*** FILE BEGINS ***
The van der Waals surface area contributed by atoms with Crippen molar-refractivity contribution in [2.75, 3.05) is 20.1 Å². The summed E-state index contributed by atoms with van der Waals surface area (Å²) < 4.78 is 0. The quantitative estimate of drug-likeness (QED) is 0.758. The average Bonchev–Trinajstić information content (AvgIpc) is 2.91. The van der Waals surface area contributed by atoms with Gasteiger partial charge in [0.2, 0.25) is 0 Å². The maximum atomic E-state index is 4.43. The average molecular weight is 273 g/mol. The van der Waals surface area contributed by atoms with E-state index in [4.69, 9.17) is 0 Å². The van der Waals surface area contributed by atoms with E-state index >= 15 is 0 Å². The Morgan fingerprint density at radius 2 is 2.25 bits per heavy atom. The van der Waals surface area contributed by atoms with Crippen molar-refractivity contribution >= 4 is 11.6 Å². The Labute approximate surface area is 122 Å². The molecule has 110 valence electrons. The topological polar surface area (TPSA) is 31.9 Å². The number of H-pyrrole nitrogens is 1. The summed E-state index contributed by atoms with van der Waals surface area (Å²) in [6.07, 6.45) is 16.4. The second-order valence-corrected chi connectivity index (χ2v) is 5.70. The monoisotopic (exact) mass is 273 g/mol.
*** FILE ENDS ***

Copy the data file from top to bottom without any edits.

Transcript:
The van der Waals surface area contributed by atoms with Crippen molar-refractivity contribution in [2.75, 3.05) is 20.1 Å². The summed E-state index contributed by atoms with van der Waals surface area (Å²) < 4.78 is 0. The quantitative estimate of drug-likeness (QED) is 0.758. The average Bonchev–Trinajstić information content (AvgIpc) is 2.91. The van der Waals surface area contributed by atoms with Gasteiger partial charge in [0.2, 0.25) is 0 Å². The maximum atomic E-state index is 4.43. The average molecular weight is 273 g/mol. The van der Waals surface area contributed by atoms with E-state index in [4.69, 9.17) is 0 Å². The van der Waals surface area contributed by atoms with E-state index >= 15 is 0 Å². The Morgan fingerprint density at radius 2 is 2.25 bits per heavy atom. The van der Waals surface area contributed by atoms with Crippen molar-refractivity contribution >= 4 is 11.6 Å². The Labute approximate surface area is 122 Å². The molecule has 110 valence electrons. The topological polar surface area (TPSA) is 31.9 Å². The number of H-pyrrole nitrogens is 1. The summed E-state index contributed by atoms with van der Waals surface area (Å²) in [6.07, 6.45) is 16.4. The second-order valence-corrected chi connectivity index (χ2v) is 5.70. The monoisotopic (exact) mass is 273 g/mol.